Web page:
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Cashing in on sport's new frontier

By Sun Xiaochen | China Daily | Updated: 2017-12-15 10:40

Investors shift their focus to entertainment, service sectors

The entertainment and service sectors have emerged as the new drivers of China's sports industry growth while investment in sports properties is cooling down.

Aided by a national plan to boost the industry, sport-related businesses have attracted massive financing from private and corporate investors over the past two years.

However, observers have called for more prudent thinking as the landscape of the industry in China undergoes rapid reshaping.

The sports entertainment and service sectors, which include businesses such as sports marketing, training, venue operation and sports tourism, are considered the industry's next frontier, with their growth linked to a shift in urban consumption toward leisure and recreation in recent years.

"Investors have now become more cautious in sports circles after the initial boom as they look for more sustainable and profitable business models. The service sector is of great potential in this regard," said Liu Zehui, managing director of Legend Capital, at a sports investment forum in Beijing on Tuesday.

Hosted by industry consultancy Sportbank, about 1,000 sports executives, investors, officials and academics attended the forum to discuss business opportunities and challenges in China's sports sector.

According to analysis released at the summit, private and corporate investors have injected 32 billion yuan ($4.8 billion) in 414 sports startups since October 2015, one year after the central government unveiled a plan to drive the gross value of the sports industry to 5 trillion yuan by 2025.

However, the number of investment cases this year has dropped to 149 from the peak of 217 in 2015, underlining investors' increasing caution in the fledgling market.

As China is still in the process of shifting the public's sporting focus away from the country's performances in international events to encouraging participation in sports as a lifestyle choice, consumption isn't at a high enough level yet to provide sufficient revenue for new business, say experts.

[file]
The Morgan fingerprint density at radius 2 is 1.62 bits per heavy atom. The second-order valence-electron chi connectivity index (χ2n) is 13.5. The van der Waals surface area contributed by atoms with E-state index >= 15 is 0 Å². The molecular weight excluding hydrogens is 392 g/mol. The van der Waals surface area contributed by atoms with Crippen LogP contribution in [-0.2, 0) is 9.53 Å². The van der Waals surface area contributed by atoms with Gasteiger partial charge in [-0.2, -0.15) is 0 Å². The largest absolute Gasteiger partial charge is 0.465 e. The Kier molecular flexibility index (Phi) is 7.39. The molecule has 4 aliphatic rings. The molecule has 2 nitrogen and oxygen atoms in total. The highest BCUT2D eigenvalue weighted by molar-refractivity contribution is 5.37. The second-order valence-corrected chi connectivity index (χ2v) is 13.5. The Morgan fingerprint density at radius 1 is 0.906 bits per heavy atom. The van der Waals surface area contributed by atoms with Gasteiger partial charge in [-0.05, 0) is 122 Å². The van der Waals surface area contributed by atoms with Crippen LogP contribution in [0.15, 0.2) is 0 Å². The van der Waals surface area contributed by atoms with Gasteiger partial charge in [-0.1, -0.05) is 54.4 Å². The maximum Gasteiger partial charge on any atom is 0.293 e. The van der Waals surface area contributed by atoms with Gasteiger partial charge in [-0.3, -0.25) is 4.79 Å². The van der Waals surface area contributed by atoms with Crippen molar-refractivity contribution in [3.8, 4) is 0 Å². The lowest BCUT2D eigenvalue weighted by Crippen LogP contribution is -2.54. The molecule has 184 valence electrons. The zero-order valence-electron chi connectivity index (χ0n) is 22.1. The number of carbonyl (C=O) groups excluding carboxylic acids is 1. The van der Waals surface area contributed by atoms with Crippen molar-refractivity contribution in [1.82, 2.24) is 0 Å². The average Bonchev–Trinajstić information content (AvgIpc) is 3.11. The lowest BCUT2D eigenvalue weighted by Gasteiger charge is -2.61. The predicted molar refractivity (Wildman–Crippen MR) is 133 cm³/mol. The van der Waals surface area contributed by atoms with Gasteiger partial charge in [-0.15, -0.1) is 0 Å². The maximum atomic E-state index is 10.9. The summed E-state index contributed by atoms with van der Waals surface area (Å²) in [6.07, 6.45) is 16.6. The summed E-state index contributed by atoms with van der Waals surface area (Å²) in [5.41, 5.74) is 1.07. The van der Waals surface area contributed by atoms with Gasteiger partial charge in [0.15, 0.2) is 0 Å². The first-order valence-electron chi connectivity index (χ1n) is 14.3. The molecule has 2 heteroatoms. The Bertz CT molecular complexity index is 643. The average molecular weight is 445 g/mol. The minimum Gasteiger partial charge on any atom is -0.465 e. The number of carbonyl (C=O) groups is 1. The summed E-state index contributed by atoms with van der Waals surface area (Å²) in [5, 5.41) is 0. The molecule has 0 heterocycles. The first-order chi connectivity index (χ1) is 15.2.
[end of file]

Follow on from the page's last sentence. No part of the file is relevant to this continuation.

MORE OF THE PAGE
"Production and sales of tangible goods such as sportswear and equipment is still the major source of revenue in our country's sports sector at the moment," said Dr An Fuxiu, founder of Sportbank.

"The supply of intangible products such as high-level professional competition, fitness training and venue services is not enough to sustain the scale of startup sports business now."

Although always one of the superpowers at the Olympics, China remains nowhere near Western counterparts such as the United States and England in developing a profitable and diversified business around its professional leagues.

Despite securing an 8 billion yuan broadcasting deal for the 2016-2020 period, soccer's Chinese Super League still struggles to generate consistent profit due to thin revenues from match-day spending, fan-base operation and merchandizing.

"With cash-rich investors keen to jump on the band-wagon, there are so few high-quality properties other than the CSL and the Chinese Basketball Association as options. The professional sports business is still underdeveloped," said Liu.

Sport's booming grassroots scene, however, is opening up new opportunities.

Thanks to 2014 reforms to allow private and non-governmental organizations to operate mass sporting events, the number of marathon races in China has skyrocketed to over 500 this year - that's almost 20 times the number five years ago.

The growing participation in marathons and other mass-fitness events such as square dancing is driving sales of high-tech sports gear, health management, nutrition and training.

According to Sportbank's analysis, fitness has become the most appealing area to invest in over the past two years, with 72 financing cases involving fitness startups recorded, while running and square dancing both made the top-10 list.

"These new business operators need to further commercialize their products and services to generate consistent revenues from sports participants so that the service sector can rise to fulfill its potential," said Zhu Gang, managing director of Yao Capital, a private equity firm co-founded by former NBA All Star Yao Ming.

The biggest contributor to China's sports industry remains the manufacturing and sale of sporting goods. They combined for a 65.7 percent share of the industry's 549.4 billion yuan added value in 2015, while the service sector only accounted for 33.4 percent.

In contrast, sports entertainment and service business contributed to a 57 percent share of the US sports industry's $498.4 billion added value in the same year.

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